I know of a woman who has recently taken very direct and serious action to lose weight.
Her experience to date is one that turns out to be very common. She has been organized and sensible, but is only about six weeks into this journey and is already running into some difficulty. She has changed her diet (using an excellent dietary plan) and has begun to exercise regularly for the first time in about 20 years. And even though she is a great deal over her ideal weight, she has lost about 10 pounds since she started her program.
Despite this encouraging start, however, she feels discouraged and has talked about giving up because it feels like the rate of weight loss is too slow. Maybe she has just seen too many quick weight loss TV programs or read too many grocery store tabloid covers. This is such a common story with so many people, and all the more unfortunate because this person has taken all the correct steps, and what’s more, she is making progress.
First of all, it is generally accepted that a reasonable, safe, healthy rate of weight loss is no more than two pounds per week.
Well, she’s right on target.
She has lost more than a pound per week to date. It sounds kind of slow, but it isn’t. Even one pound a week translates to 52 pounds a year.
People always say how time flies, how a year passes by so quickly, so give it a little time. And like any worthwhile endeavour, it takes time, patience, and work. It’s like doing a school project or a big renovation job – you just start chipping away. Only with fitness, it’s more like a snowball rolling down a hill – it starts off slowly, but once it gains some momentum, things become easier. As your muscles become stronger, you are able to exercise longer or with higher intensity, which burns more calories, which in turn reduces your weight, which in turn allows you to exercise more.
Besides, if a person is truly interested in becoming healthier and changing their lifestyle by eating better and exercising, then a time-frame is irrelevant since you are going to continue on this path for the rest of your life.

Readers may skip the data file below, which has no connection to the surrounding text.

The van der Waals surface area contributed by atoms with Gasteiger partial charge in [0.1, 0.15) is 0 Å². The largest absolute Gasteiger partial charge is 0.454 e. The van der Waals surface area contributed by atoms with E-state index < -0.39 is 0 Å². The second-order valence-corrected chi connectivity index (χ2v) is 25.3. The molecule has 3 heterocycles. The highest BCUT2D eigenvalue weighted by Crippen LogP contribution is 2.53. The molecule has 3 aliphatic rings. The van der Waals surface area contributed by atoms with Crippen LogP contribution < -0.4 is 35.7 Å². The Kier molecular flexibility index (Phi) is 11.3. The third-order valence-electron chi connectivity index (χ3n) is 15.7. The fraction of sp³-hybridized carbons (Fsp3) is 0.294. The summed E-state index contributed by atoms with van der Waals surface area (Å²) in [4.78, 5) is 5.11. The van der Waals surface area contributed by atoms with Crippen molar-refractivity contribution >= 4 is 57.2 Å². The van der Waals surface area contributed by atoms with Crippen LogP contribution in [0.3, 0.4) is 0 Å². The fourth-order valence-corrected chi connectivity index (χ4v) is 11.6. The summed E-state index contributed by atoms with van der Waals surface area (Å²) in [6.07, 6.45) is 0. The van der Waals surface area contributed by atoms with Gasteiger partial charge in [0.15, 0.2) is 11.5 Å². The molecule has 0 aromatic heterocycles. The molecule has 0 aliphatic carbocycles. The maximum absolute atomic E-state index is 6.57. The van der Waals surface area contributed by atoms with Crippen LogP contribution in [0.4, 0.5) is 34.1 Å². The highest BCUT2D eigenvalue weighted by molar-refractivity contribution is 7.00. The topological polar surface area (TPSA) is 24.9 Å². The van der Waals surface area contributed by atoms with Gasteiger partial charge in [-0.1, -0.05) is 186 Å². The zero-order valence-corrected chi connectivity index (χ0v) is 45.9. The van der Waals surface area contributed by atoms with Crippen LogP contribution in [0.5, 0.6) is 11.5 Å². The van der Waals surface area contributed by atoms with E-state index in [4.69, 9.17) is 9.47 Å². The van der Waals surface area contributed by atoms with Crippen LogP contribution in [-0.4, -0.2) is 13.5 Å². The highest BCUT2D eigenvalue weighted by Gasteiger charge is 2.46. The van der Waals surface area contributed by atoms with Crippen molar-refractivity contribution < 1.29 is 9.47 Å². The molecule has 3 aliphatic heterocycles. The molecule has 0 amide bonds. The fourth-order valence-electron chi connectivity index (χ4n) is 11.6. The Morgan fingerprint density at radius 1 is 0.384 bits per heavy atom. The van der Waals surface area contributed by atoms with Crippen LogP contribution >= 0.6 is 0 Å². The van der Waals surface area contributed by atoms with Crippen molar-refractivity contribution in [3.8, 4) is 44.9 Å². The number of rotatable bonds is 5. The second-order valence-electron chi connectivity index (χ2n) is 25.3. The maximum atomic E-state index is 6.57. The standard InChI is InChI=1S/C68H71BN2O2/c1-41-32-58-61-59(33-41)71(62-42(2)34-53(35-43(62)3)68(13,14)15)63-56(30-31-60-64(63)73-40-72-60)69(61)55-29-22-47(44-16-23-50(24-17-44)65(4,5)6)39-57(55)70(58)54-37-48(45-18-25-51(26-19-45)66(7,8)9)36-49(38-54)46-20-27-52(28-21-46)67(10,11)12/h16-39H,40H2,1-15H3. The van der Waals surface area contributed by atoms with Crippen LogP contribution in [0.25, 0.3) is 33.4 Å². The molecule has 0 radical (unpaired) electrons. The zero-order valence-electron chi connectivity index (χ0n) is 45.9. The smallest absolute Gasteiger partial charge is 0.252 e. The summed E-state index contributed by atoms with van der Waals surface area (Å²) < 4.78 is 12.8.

In addition, even if a person didn’t lose very much weight, or even stayed the same weight, there are enormous health benefits to eating well and exercising. In fact, there have been numerous studies done over the past five years that have shown that just being more active, moderately exercising on a regular basis drastically reduces health risks for heart disease and cancer. For instance, a study in the Journal of the American Medical Association showed that being inactive is a bigger risk factor for heart disease than obesity. Inactivity and obesity are both risk factors for heart disease and the study, which consisted of 1,000 females who were either of normal weight, overweight or obese, concluded that being unfit and inactive is associated with a high risk of suffering a heart attack or other serious health problem but that exercising can cut the risk of developing heart disease in half.
And in another recent study, walking or hiking at least 1.5 hours per week was also associated with a 50 per cent reduction in the rate of pancreatic cancer in both sexes.
Study after study shows the same trend.
So even if you stay overweight for a long stretch and lose little or no weight, the benefit to your health is undeniable by exercising and eating well.
The lady in question has been persuaded to keep going and with a little knowledge, encouragement and persistence, she’ll reach her goals.
No matter how much you perceive that you are struggling, don’t give up on a change in lifestyle that contains nothing but benefits.
It’s a no-lose solution.
Kerry Senchyna holds a bachelor of science degree in kinesiology and is owner of West Coast Kinesiology in